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Curbfeeler

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Hello. Wanted to do a quick introduction. Yesterday I bought a new-to-me 1981 GL1100 Interstate. It came with some extra OEM parts (trunk, fairing, highway bars). I rather like the look of the naked Goldwing AKA standard, so this is the route I'm planning to take the bike. I want everything I do to be fully reversible.

A bit about me. I am a programmer by trade. In my spare time I enjoy restoring pinball machines and building/fabricating fun things with my CNC and or 3d printer. I have also been welding for about 4 years now and really enjoy that. I started riding when I was in high school. First bike was a 1979 Honda Hawk CB400T. Rode it about a year or maybe 2. What I remember most about that bike is that I was continually bad at turning off the petcock, and that bike was notoriously bad about running gasoline into the crank case.

Bike #2 was a 1986 Honda Shadow VT500C. That bike was a love affair. Everything about it made me happy. It was about 10 years old and I was living in student-type housing when I made the foolish mistake of riding it to the college town where I lived. One winter in the parking lot was all it took for that beauty that had been garaged its entire life to show its age. We had so much snow that year and the location of the motorcycle parking at my complex was such that it sat up to the tank in snow. Was never the same after that.

Bike #3 was a 1974 Honda CB750K in nearly original condition. I loved it, especially the conversations it started with riders who'd owned them in the past. However, I quickly grew tired of always smelling like exhaust.

Bike #4 was a whim of a purchase on a 2003 Honda Magna VF750C, which I owned alongside the CB750. I think I wanted to see what it was like to own a newer bike. The answer was it was not very comfortable for any length of time. It did smell better than my other ride, though.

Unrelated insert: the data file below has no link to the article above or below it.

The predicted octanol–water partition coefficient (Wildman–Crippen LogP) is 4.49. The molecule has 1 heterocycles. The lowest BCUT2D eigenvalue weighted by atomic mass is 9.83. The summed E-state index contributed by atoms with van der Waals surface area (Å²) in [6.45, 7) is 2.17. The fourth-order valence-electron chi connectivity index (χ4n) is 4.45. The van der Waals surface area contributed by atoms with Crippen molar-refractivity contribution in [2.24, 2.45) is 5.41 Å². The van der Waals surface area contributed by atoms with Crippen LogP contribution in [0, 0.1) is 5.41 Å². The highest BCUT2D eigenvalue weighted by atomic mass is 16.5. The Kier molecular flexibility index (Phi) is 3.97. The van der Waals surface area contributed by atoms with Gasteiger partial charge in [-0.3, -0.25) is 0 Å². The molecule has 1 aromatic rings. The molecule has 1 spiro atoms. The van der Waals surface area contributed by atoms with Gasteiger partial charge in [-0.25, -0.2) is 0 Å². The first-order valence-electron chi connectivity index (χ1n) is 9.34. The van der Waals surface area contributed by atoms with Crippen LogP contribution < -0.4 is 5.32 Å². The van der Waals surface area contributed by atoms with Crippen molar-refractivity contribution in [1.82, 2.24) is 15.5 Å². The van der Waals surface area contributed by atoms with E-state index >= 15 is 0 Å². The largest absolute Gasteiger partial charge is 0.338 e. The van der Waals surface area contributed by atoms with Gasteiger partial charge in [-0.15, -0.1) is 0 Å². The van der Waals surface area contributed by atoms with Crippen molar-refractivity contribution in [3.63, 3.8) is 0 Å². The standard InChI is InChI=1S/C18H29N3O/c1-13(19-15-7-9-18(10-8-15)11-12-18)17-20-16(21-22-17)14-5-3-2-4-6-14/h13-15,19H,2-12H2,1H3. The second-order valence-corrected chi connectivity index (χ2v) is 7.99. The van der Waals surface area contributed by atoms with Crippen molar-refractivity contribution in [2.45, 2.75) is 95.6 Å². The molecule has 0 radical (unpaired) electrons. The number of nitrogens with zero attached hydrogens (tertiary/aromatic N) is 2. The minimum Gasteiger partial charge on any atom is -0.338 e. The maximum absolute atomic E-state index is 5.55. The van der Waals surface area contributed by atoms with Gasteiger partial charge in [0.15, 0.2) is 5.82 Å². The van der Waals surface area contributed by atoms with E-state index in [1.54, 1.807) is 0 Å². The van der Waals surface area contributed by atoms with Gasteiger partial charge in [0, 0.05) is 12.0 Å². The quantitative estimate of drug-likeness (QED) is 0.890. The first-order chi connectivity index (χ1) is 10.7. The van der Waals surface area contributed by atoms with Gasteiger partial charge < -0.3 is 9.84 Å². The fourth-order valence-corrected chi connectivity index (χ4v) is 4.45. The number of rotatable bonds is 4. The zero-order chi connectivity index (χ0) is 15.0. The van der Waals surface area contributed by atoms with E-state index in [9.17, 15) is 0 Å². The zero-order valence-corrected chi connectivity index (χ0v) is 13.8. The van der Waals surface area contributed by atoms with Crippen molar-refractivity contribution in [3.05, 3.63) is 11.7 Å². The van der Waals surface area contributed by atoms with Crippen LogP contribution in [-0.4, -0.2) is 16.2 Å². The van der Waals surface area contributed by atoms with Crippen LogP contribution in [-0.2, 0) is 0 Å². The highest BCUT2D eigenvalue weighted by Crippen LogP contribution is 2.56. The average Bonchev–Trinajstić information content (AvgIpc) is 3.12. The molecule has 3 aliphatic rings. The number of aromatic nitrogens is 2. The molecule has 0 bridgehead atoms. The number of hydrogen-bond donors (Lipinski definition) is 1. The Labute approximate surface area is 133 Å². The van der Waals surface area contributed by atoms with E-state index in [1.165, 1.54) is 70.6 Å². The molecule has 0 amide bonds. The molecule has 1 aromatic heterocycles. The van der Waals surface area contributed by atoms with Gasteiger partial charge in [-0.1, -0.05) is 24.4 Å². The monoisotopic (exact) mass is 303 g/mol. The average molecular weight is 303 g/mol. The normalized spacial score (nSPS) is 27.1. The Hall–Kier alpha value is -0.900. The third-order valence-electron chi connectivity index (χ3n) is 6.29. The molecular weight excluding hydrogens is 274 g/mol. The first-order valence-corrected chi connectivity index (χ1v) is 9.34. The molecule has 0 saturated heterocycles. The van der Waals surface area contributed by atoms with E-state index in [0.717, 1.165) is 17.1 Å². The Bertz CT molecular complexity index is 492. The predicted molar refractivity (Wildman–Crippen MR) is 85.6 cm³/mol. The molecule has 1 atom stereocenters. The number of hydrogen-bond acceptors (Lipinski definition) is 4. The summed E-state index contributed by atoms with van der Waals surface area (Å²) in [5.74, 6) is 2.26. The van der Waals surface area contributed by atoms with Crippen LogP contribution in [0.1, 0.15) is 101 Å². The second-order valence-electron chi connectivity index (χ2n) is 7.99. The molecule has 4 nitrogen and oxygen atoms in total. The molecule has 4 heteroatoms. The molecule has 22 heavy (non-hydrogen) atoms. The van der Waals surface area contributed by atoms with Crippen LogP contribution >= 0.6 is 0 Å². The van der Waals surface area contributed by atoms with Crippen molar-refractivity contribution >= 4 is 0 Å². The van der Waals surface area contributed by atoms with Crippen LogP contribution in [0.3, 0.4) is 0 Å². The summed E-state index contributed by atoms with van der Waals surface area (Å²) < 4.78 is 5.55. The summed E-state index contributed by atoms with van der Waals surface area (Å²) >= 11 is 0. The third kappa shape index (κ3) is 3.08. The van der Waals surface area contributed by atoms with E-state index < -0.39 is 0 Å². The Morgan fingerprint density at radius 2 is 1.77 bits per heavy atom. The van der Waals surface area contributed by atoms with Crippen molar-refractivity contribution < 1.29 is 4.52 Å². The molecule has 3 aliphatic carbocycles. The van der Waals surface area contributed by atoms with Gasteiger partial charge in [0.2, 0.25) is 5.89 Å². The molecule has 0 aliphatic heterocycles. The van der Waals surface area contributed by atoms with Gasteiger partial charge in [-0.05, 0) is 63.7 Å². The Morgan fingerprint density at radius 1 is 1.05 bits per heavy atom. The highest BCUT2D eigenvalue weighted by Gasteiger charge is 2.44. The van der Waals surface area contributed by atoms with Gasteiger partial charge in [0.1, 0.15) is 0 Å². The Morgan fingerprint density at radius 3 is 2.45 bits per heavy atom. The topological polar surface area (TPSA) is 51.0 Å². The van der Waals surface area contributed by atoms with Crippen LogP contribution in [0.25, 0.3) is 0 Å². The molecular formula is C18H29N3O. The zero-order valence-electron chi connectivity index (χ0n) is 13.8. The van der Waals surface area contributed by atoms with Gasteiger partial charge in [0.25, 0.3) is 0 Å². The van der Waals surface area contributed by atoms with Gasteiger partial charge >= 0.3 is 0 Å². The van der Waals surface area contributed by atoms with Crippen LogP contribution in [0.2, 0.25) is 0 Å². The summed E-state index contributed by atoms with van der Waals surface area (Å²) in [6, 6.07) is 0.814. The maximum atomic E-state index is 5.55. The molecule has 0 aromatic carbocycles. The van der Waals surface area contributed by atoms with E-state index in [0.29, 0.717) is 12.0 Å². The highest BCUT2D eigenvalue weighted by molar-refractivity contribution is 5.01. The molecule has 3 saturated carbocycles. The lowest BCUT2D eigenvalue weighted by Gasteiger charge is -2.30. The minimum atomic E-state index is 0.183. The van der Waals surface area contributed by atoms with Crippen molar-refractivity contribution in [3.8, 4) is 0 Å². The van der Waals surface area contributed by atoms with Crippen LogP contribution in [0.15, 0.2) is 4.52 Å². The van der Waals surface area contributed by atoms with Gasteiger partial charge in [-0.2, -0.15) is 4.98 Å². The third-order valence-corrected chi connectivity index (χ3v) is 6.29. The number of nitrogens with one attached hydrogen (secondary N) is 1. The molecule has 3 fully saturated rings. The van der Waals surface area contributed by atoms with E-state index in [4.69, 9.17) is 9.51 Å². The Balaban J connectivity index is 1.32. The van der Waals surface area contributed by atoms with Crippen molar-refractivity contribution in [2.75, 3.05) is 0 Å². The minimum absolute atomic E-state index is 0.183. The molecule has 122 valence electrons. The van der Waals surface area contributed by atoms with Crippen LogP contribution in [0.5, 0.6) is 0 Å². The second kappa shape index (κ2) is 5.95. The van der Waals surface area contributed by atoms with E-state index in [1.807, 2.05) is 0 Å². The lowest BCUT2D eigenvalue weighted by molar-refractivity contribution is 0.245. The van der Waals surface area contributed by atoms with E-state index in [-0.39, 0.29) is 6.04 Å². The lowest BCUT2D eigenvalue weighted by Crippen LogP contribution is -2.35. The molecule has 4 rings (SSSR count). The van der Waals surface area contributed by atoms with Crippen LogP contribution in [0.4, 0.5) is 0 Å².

My wife also had a 1998 Honda Rebel CMX250C during this timeframe, so the garage was pretty filled with bikes.

Then in 2004 I became a father, and my wife and I decided to get out of bikes completely. Besides the added responsibility of parenthood, this was about time most people were getting cell phones, I didn't feel as safe on the road as I had in the past. I don't think I regretted my decision at all.

Recently, though, my dad gave me his 2004 Honda Reflex NSS250SA scooter due to health issues. The scooter is admittedly fun, but if I'm going to own motorcycles once again I've decided follow up on a long-time curiosity of owning a 1980's Goldwing. I like the looks of the naked Goldwings, so that is what I am planning to do with this one.

That brings me to now. I look forward to meeting you all as I work through my list and make my new bike match my vision.
 

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mcgovern61

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Welcome to the site from New Jersey! :clapping:

Check on your steering stem if there is an "I" after the model number. I think your bike may have started out as an Interstate model (noted by the pinstripping on the tank following the fairing lines and change turn signals on the rear).

I only mention it because the Interstate and Standard had slightly different wiring in the front because of the faring and accessories. Converting to a full standard will not be hard. The tail light assemblies show up on Ebay often. However, the rear grab bar for the seat for a Standard is a bit harder to come by.

If you take the faring off, you will need the full headlight and turn signal assembly. This assembly was also found on other Honda's of the same vintage.

Good luck and keep us posted!
 
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My Bike Models
64-CA95, 67-CA160, 67-CA77, 82-CM250C, 82-CB450SC, 82-GL500i, 81-GL1100, 82-GL1100i, & Assorted Others
Be sure to get back in the habit of petcock shutoff! The carbs on the 1100 do not have overflow drains, and the fuel will siphon through the fuel pump if you don't shut it off religiously. Getting gasoline in my crankcase is my only paranoia with my GL1100s, so I even cut off my petcock before killing the motor, lol! Someone correct me if I'm wrong, but I think the 1200 was the 1st Goldwing with auto-shutoff fuel valve, although the Silverwing GL500 had it as early as 1981.
 

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